What Is The Biggest Problem Facing The United States?

If you were asked to identify the biggest problem facing the United States today, what would be your answer? I think that the answer is obvious: out-of-control entitlement spending that threatens to bankrupt the country.

Reasonable people might differ about this assessment. For example, some might cite the threats posed by international strategic adversaries, like China or Russia or Iran. Or the threat of a rogue power like North Korea or Iran getting, and maybe using, nuclear weapons. I’m not saying that these aren’t serious problems, but just that there’s not much that can be done about them that we aren’t already doing. Also, I don’t think the chances of any of these guys doing something really stupid, like launching an unprovoked nuclear strike, are very high.

By contrast, the entitlement funding problem is gigantic, and obvious, and by no means imaginary, and currently nobody is doing anything about it whatsoever. The bonded national debt — currently around $20 trillion and about 100% of annual GDP — is often cited as a big problem. But the unfunded future liabilities of the Social Security and Medicare programs are far higher. The 2018 Trustees’ Reports for the Social Security and Medicare programs put their 75-year unfunded liabilities at approximately a combined $50 trillion (approximately $13 trillion for Social Security and $37 trillion for Medicare). And many analysts give credible reasons why those figures represent substantial low-balling of a much bigger problem. For example, James Capretta of the American Enterprise Institute, in a June 2018 post following release of the Trustees’ Reports, points to highly optimistic assumptions about ability to control future Medicare costs (“the Medicare projections assume deep, permanent, and ongoing cuts in payment rates for physicians and hospitals that are difficult to believe will be implemented”), as well as equally optimistic birth rate assumptions. Other credible observers think the shortfalls, particularly on the Medicare side, could easily be double or more the government’s official projections. For example, from Michael Tanner of the Cato Institute in 2015 (“[I]f we return to double digit health care inflation, we could see Medicare’s liabilities swell to more than $88 trillion.”).

You may recall that President George W. Bush made a serious effort at least to begin to address this problem. During his first term, he appointed a Commission to come up with some solutions on the Social Security side, and the Commission proposed a series of reforms. None of them went anywhere in Congress. W did not try again in his second term. President Obama, and now President Trump, have showed no interest in this subject.

Anyway, I mention this subject today because not only is nobody paying any attention whatsoever to the huge problem, but over on the Democratic side, with the 2020 presidential sweepstakes just getting started, there has suddenly erupted some kind of a bidding war as to who can offer the most grandiose and completely impossible set of proposed expansions to the existing entitlement state.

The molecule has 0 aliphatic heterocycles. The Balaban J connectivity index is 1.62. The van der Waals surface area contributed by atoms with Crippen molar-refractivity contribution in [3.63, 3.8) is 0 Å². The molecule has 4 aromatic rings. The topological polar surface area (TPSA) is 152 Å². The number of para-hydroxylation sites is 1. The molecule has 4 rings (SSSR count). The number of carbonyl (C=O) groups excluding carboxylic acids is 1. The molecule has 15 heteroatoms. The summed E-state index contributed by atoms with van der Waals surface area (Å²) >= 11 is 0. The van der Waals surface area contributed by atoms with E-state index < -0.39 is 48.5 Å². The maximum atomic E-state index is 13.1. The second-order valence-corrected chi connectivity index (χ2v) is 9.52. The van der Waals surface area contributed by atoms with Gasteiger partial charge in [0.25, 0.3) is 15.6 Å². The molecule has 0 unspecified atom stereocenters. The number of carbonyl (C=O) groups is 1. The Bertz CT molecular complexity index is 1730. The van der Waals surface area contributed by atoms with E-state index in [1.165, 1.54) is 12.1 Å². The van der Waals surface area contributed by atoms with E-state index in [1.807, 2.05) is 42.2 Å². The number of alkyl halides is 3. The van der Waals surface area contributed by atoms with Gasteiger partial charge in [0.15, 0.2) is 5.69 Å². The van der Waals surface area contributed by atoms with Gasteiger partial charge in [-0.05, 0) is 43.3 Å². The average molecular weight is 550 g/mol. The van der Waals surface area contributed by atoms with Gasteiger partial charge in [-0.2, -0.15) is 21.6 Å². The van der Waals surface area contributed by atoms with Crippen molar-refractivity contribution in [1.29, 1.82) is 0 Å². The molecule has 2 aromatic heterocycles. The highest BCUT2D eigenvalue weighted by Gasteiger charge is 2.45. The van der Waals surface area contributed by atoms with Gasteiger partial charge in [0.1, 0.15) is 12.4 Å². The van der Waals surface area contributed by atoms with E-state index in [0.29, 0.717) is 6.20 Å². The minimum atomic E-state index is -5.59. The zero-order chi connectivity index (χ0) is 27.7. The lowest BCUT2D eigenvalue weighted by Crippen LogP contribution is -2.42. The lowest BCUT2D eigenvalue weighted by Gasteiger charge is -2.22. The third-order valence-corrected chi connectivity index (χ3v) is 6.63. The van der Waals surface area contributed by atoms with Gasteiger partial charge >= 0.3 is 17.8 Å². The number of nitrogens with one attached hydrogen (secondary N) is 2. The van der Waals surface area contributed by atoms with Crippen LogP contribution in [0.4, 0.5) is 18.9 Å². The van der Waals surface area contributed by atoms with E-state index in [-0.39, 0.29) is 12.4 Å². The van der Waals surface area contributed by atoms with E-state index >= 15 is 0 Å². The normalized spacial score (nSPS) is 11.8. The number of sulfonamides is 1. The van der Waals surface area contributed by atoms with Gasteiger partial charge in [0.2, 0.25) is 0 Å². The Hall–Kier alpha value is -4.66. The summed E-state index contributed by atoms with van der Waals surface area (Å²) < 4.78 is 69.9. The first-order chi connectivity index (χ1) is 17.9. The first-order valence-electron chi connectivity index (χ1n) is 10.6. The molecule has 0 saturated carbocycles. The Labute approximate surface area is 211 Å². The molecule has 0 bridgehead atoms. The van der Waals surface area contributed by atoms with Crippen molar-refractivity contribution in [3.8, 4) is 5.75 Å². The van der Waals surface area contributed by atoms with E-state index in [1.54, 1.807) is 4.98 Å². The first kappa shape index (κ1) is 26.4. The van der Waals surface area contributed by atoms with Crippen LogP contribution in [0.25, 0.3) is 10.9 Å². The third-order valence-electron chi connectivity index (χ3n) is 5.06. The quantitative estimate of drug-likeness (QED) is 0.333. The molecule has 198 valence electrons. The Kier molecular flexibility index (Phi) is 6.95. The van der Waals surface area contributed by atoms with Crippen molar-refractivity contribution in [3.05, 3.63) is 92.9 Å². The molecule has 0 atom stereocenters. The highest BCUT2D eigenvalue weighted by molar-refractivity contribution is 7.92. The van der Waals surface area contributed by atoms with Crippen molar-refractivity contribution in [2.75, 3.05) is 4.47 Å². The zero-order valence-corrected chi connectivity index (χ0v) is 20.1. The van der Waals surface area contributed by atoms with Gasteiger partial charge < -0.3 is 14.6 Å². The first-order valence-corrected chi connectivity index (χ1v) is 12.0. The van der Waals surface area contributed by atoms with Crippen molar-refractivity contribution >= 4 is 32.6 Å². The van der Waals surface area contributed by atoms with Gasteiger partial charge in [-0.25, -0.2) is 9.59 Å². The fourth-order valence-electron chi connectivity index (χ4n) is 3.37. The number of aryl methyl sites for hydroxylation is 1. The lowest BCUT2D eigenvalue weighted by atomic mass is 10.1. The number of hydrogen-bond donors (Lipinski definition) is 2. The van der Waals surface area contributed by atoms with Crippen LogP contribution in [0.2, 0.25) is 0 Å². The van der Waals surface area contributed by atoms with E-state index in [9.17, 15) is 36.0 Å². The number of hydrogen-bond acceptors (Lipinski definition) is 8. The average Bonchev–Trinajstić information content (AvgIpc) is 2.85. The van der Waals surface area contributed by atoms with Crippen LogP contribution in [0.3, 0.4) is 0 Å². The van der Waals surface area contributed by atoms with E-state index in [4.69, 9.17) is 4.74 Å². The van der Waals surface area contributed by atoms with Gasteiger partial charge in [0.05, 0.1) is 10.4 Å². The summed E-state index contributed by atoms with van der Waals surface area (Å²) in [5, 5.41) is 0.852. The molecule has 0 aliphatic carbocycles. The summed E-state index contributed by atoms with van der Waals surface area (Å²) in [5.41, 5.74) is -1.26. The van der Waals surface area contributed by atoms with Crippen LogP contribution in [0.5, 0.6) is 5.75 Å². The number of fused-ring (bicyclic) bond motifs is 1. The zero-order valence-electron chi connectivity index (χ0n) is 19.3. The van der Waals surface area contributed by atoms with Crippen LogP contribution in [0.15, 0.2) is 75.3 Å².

It was Bernie Sanders, of course, who laid down the original marker for the bare minimum list of new entitlements for a true “progressive” Democrat to embrace. Bernie’s list in his campaign for the 2016 nomination included the following:

  • Medicare for all.

  • Social Security benefit increases

  • Infrastructure program

  • College affordability (free tuition for all!)

  • New paid leave fund

  • Bolster private pension funds

  • Youth jobs initiative

In a September 2015 article, the Wall Street Journal put a ten-year price tag on that list of $18 trillion. Others put the figure at $30 trillion or more. Whichever it is, Bernie’s list has turned out to be merely the small opening bid in what is quickly becoming a much grander game.

Credit new “it” Congressperson Alexandria Ocasio-Cortez with launching the advocacy for what she calls the “Green New Deal.” We’ll eliminate all fossil-fuel energy within 10 years! With government spending and subsidies tossed out left and right, of course. Next thing you know, the presidential candidates are lining up to get on the bandwagon: Elizabeth Warren, Cory Booker, Beto O’Rourke, Kamala Harris. Do any of them have a clue how much this might cost, let alone how it could be engineered? Not a chance. A recent study by Roger Andrews at the site Energy Matters put the cost of batteries alone for a wind/solar/battery system just for California at about $5 trillion. Multiply by about 8 to get a cost for the full U.S.: $40 trillion. As you know from your cell phone, the batteries would need to be replaced every few years. The cost of the wind turbines and solar collectors is extra.

Where to from here? Ms. AOC is never short of other bright new ideas. How about “Housing as a human right”? She must be inspired by the great “success” of the New York City Housing Authority — an infinite sink for about $2 billion a year in federal funds and in desperate need of some $30 billion for capital repairs. Multiply those numbers by about 30 if you want to replicate on a national scale. Oh, and the 170,000 units of NYCHA housing somehow never make a dent in the “homeless” problem.

And then there is the proposal for “reparations” for black Americans, most prominently pushed by Representative Maxine Waters. She has recently become the Chair of the House Financial Services Committee. Any price tag for that? It’s whatever you want it to be. Make your bid!

These are people who talk endlessly about “sustainability.” They just have a different definition of the word than I do.